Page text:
May this blog be a blessing to you as you seek to understand the why's behind addiction and where to go from here.

Monday, October 19, 2015

Active Listening

I have been confronted for years with an issue of which I only recently realized the full impact: That I interrupt others and dominate conversations. I have done this especially with my wife and children. And when conversations turn tough or tensions rise, if I don't want to listen, I have retreated either within myself or physically to another room.

I have never been a good listener, having not been trained very well in social graces to begin with. If I interrupt or fail to listen, then one can easily conclude that I don't value the things that the person is saying. There is likely some truth to this, as I haven't valued women well as I should, and have been loaded up with too much patriarchal teachings to respect the position of a wife as a co-equal heir in Christ. I was also brought up in a household where children should be seen and not heard, and their opinions are of the same importance as horse dung. This is a severe problem when we are supposed to be loving others.

I would really like to repent of this, because I'm suddenly realizing the pure joy that I and my family members are having with each other as we actively listen to each other's opinions, concerns, and just every day happenings. I need to let people speak their mind, especially when five of the six oldest people in the house are female - women thrive off of sharing their hearts by having someone listen without interrupting, and knowing that they are valued. I'm not certain of all of the dynamics here, but I'm learning. I am certain that there should be more tradeoff in conversations, but sometimes when relationships have been strained as a result of your devaluation of others, then you need to prove to them that you value and love them, sometimes by just listening.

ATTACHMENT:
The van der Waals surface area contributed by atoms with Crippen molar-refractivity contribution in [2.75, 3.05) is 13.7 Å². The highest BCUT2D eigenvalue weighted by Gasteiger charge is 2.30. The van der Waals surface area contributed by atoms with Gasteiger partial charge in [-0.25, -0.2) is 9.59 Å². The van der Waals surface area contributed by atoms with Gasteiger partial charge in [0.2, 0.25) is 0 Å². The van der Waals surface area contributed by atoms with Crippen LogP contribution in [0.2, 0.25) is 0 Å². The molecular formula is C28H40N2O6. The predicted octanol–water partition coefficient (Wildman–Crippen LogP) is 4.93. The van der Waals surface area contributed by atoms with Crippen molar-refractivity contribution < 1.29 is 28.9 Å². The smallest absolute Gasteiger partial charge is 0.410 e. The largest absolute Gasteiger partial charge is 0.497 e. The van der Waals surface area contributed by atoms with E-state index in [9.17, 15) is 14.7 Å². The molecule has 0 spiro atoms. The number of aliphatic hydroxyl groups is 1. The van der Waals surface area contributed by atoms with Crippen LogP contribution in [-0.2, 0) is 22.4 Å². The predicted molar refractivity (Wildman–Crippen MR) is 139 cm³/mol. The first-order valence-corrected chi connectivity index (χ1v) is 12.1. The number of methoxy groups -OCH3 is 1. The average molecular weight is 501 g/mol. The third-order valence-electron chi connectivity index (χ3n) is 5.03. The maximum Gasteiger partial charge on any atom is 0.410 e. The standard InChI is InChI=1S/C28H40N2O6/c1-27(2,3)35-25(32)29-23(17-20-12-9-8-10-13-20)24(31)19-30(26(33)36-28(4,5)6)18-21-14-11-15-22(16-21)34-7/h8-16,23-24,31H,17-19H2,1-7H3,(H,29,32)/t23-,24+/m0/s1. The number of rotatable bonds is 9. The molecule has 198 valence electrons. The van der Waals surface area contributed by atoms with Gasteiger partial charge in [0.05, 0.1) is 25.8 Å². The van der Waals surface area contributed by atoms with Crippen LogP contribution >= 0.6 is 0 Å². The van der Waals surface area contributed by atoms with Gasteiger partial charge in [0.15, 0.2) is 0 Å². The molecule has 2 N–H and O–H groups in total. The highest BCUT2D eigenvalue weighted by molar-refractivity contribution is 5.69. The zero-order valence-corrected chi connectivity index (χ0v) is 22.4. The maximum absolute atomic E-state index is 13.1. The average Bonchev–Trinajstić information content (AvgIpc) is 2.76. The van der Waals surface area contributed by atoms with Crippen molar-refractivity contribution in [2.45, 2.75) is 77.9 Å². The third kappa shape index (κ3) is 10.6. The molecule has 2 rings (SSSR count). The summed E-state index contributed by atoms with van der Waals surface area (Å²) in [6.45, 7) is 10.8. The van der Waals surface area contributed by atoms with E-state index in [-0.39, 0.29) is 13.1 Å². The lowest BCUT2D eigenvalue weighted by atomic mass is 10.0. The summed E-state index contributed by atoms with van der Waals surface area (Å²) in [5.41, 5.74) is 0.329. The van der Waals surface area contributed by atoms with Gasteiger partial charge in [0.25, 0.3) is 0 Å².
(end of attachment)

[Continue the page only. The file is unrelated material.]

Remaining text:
So, active listening, from what I understand, is just listening with the goal of absorbing everything that the person is saying, and helping to fill gaps and further the conversation only by asking quick, pointed questions about details, clarification, or asking what they mean by a statement.

I had an experience recently where a daughter didn't want me in the room to listen to a conversation that she was having with her mom, "because I interrupt sometimes." So, after their conversation was over and she wasn't busy, it seemed like she still wanted to talk, and I lent an ear to the same stories that she told mom, and did a pretty good job actively listening. I'd give myself a B+ or A-. It enriched the evening so much, that I was excited about it.

I've been working harder to really listen to my wife, and I have to be careful to not keep giving so much advice about what she should be doing, which only denigrates how she is feeling about the situation, possibly insinuating that she is a failure, and asserting a position of superiority rather than one of teamwork. Also, in situations where there has been emotional abandonment, separation, and near divorce, active listening helps to validate your wife's (very real) pain, not to mention re-building the intimacy that the relationship likely didn't have.

A good marriage will be one of exchanges, but not where you are dominating the conversation. If you ever find yourself dominating a conversation, it might be wise to switch tracks and attempt to just actively listen for a while before saying anything. Consider what the person is saying, mentally mull what they are saying, value what they are saying, and do your best to work on equal terms with them, not as lording it over those in your care.

As for 'retreating', if you retreat into yourself as a result of everyday activities or conversations that you just don't like, then you may want to think more about being Christ-like and sacrificial as you serve others in our Lord's name. This is also a tactic for someone that feels overwhelmed by the conversation, whether because the other person is being hurtful or the topic is just too difficult to bear. Sometimes there are mental and spiritual blocks on the person not wanting to talk to the other person and hear them out. I would say that in a relationship, this is poisonous, for many reasons. If there is a level contempt that causes one person to speak too harshly or for the other person to shut themselves off, then you probably need deep biblical counseling in your relationship. Forgiveness might be an issue, as may be a basic level of respect and love that is due to everyone, even your enemies.

One last note here: think of how you actually value people. God wants us to value every life in a precious manner, even more so those within your own family. We should respect everything that they are and have to say. Respect where they are at, hoping and praying for them, and not brow-beating or debating them into submission. LOVE THEM with patience, kindness, forgiveness, selflessness, and hope.

As a tongue-in-cheek example of where a woman wants to have her feelings valued, watch the following comedy...  It's Not About the Nail.

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